From the evening of Thursday, August 12, it started raining heavily in the Upper West Region till Friday, making it a 24-hour downpour. Then the rainfall resumed on Saturday afternoon for some additional hours.
The two bouts of downpour left parts of the region submerged in flood water, leaving in its trail enormous destruction and deaths which were far later announced by the National Disaster Management Organisation (NADMO).
The destruction included the washing away of culverts and distances of asphalted roads in different parts of the region making a total of 45 kilometres, as well as breakdown of bridges.
Farmlands and houses were also destroyed and about 80 communities in six districts were cut off from the regional capital, Wa, due to the destruction of the roads.
Commuters from Wa and other parts of the country to the affected areas were left stranded at such places as Serepkere in the Nadowli-Kaleo District on Friday and Saturday.
Regional NADMO officials had to look for alternative routes for stranded drivers and passengers, including those bound for Burkina Faso and other Sahel countries, with the officials saying the detours prolonged the journeys.
On Monday, August 16, the Minister for Roads and Highways, Mr Kwasi Amoako-Attah, visited the area and described the flooding and its destruction as a national disaster that must be fixed in record time, expatiating that he and his team would work with all urgency to get the roads restored.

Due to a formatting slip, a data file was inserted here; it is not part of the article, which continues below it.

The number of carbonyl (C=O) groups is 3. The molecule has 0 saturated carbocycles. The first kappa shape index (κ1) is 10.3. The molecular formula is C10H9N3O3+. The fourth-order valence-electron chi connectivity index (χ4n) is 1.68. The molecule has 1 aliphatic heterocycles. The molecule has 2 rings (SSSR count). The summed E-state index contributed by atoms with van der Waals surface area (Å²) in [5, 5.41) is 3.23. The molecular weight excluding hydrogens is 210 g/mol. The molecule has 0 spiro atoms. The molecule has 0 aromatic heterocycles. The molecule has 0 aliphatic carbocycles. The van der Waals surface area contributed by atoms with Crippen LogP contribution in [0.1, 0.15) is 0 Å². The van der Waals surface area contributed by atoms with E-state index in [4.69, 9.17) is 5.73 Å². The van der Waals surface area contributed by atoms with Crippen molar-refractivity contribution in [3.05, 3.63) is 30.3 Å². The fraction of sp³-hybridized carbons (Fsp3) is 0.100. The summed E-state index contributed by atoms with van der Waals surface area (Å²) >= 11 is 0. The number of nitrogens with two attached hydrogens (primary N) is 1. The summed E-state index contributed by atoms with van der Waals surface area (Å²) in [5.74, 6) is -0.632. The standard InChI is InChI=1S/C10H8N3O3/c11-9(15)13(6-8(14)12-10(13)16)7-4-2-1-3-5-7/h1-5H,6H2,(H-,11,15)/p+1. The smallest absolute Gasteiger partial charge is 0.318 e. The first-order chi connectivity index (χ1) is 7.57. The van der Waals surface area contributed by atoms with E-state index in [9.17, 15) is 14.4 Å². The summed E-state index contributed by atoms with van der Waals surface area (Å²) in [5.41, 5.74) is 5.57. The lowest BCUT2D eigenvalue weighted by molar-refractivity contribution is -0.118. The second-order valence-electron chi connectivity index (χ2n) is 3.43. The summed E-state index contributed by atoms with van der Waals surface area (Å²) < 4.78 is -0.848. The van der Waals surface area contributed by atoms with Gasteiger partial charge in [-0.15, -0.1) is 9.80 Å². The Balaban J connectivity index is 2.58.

He mentioned that a report would be generated within a week by the engineers together with other stakeholders and presented to President Nana Addo Dankwa Akufo-Addo for further action.
He also hinted that the ministry had already initiated a conversation with P.W. Ghanem, a construction firm in the region, about fixing of the roads.
Today, the Ghanaian Times publishes a story that the Wa-Nadowli-Jirapa road in the Upper West Region which was destroyed by flooding last month has been reopened for commuters while works continue on the stretch.
Both drivers and passengers say they are now happy being back on the highway, which means the long detours have to cease.
Besides, fixing the Wa-Nadowli-Jirapa road, which is a stretch of an international highway, is beneficial to the country because of the revenue it accrues into the national kitty.
The Ghanaian Times wishes to commend the government, particularly the Minister for Roads and Highways, for living up to the promise of fixing the destroyed roads in record time.
This is a clear departure from populist politics where politicians give a lot of sugar-coated promises but leave the people to wonder whether they heard the promises in a dream or real world.
Since not everyone can gain employment from the government or directly benefit from it financially as individuals, such actions in the collective interest make them feel receiving part of the national cake.
The paper hopes the government would continue to apply urgency to the provision of the needs of the people, for it is only through such act that the people would see it caring for them.